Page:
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Mobile ordering heats up with GrubHub IPO, Foodler loyalty play

March 3, 2014


GrubHub has filed for an initial public offering

With mobile ordering for take-out food growing quickly, competition in the space is heating up as GrubHub Seamless files for an initial public offering while Foodler strengthens its loyalty positioning via a new integration with mobile rewards and payments platform LevelUp.

GrubHub hopes to raise up to $100 million via a public offering and plans to use the money for working capital and possibly to acquire complementary businesses. While GrubHub is a leader in the space, Foodler is looking to compete by making it easier for users to checkout and giving them more ways to earn rewards.

“Whenever a company in a new sector goes public, it’s both good and bad for the competition,” said Drew Sievers, CEO of mFoundry at FIS Mobile, San Francisco. “On the one hand, it’s validation of the business, and it also creates a well-funded competitor who can go shopping for acquisitions to round out its service offering.

“The downside is that it also creates a well-funded competitor who can aggressively market and price-compete to drive out the smaller, remaining players,” he said.

“In a market as large as mobile ordering, however, there is more than enough room for another couple large, public competitors.”

Mobile ordering grows
GrubHub, which merged with Seamless last year, said orders placed from mobile devices reached 43 percent of overall orders during the fourth quarter of 2013, up from 20 percent in 2011. Together, GrubHub and Seamless handled approximately $1.3 billion in gross food sales.

The company’s filing with the Securities and Exchange Commission for the public offering also reveals that while sales increased 67 percent last year, the company’s net income declined by almost 15 percent for a total of $6.75 million.

Additionally, the company said co-founder Mike Evans will leave the company by the end of June.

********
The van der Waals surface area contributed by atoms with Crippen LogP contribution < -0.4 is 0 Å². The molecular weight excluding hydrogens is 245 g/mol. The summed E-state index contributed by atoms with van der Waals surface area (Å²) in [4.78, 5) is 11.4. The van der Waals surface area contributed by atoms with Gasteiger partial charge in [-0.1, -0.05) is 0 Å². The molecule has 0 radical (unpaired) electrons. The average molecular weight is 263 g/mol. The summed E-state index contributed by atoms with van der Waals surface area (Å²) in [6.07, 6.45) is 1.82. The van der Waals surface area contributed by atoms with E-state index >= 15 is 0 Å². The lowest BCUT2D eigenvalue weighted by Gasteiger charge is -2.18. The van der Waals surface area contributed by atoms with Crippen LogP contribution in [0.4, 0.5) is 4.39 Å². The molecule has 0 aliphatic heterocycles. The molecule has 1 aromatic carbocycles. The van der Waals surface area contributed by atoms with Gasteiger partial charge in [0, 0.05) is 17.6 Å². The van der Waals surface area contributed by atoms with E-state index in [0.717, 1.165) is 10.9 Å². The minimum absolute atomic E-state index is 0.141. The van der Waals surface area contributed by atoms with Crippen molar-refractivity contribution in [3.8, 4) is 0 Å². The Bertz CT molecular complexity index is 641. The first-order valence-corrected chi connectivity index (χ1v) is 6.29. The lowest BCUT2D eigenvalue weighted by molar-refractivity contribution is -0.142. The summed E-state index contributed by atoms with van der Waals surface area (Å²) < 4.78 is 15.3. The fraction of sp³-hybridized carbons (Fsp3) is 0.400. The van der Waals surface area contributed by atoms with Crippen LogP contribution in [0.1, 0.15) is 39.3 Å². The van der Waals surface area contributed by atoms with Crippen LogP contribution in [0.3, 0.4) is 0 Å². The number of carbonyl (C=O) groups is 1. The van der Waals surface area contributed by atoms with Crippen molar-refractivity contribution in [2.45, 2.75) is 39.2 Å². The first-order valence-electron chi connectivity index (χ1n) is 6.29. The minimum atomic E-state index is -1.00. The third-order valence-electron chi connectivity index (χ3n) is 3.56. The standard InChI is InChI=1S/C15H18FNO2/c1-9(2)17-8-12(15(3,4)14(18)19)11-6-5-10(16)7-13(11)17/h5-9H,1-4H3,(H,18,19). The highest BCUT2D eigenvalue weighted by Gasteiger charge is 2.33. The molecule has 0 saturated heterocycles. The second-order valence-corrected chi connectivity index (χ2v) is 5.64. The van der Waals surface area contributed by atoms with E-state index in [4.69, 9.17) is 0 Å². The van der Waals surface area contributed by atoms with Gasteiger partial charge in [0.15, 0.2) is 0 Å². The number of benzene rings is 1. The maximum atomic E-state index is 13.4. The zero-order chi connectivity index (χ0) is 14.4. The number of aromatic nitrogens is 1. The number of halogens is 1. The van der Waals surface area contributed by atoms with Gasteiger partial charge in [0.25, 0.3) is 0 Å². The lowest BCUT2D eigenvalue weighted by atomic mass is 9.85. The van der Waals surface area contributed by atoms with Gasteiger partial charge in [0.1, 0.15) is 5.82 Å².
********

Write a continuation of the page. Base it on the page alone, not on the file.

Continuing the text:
A public offering could make it tougher for alternative platforms such as Foodler to compete in this quickly growing space.

By integrating LevelUp, Foodler hopes to make it easier and faster for users with a LevelUp account  to pay for orders. Additionally, Foodler users will be able to earn rewards for their food orders when they pay with LevelUp and order from restaurants running loyalty campaigns.

Foodler also offers its own point program, with users able to earn points for orders that can be redeemed for food and merchandise.

To support the new partnership, Foodler and LevelUp are both offering new customers $5 to spend on Foodler when they pay with LevelUp.

The loyalty angle
To pay with LevelUp, Foodler users need to select LevelUp as a payment method and enter their email address. They will then receive a push notification to their LevelUp app to confirm permission.

After this, users’ LevelUp accounts are linked to Foodler for all future checkouts.

Foodler can be used to order from more than 13,000 restaurant locations in the United States and Canada. It is available in Boston, Washington, Philadelphia, New York, Chicago and San Francisco.

The partnership with Foodler will enable LevelUp to boost its real-world mobile payments positioning by enabling users to earn rewards for online purchases for the first time.

The LevelUp app lets users link to their credit card, enabling them to show a bar code at the point-of-sale in participating retail locations to make purchases as well as unlock special offers and rewards. By integrating with the Foodler site and app, which lets consumers order food for home delivery from nearby restaurants, LevelUp is extending its reach into virtual payments where PayPal, Google Wallet and others already compete.

LevelUp also processes payments for a flat 2 percent fee, which is lower than what merchants pay with traditional card processors, savings that merchants can pass onto their customers via special offers.

“We’ve built LevelUp’s Developer Platform to give third-party developers access to LevelUp’s API, enabling them to incorporate LevelUp into their own services,” said Matt Kiernan, marketing director at LevelUp, Boston. “Foodler is an example, as are our White-Labeled partners like Equinox, who have their own mobile apps that include payments as a feature.

“And we have a few more partnerships in the works that we’ll announce as they launch,” he said.

Final Take
Chantal Tode is associate editor on Mobile Commerce Daily, New York

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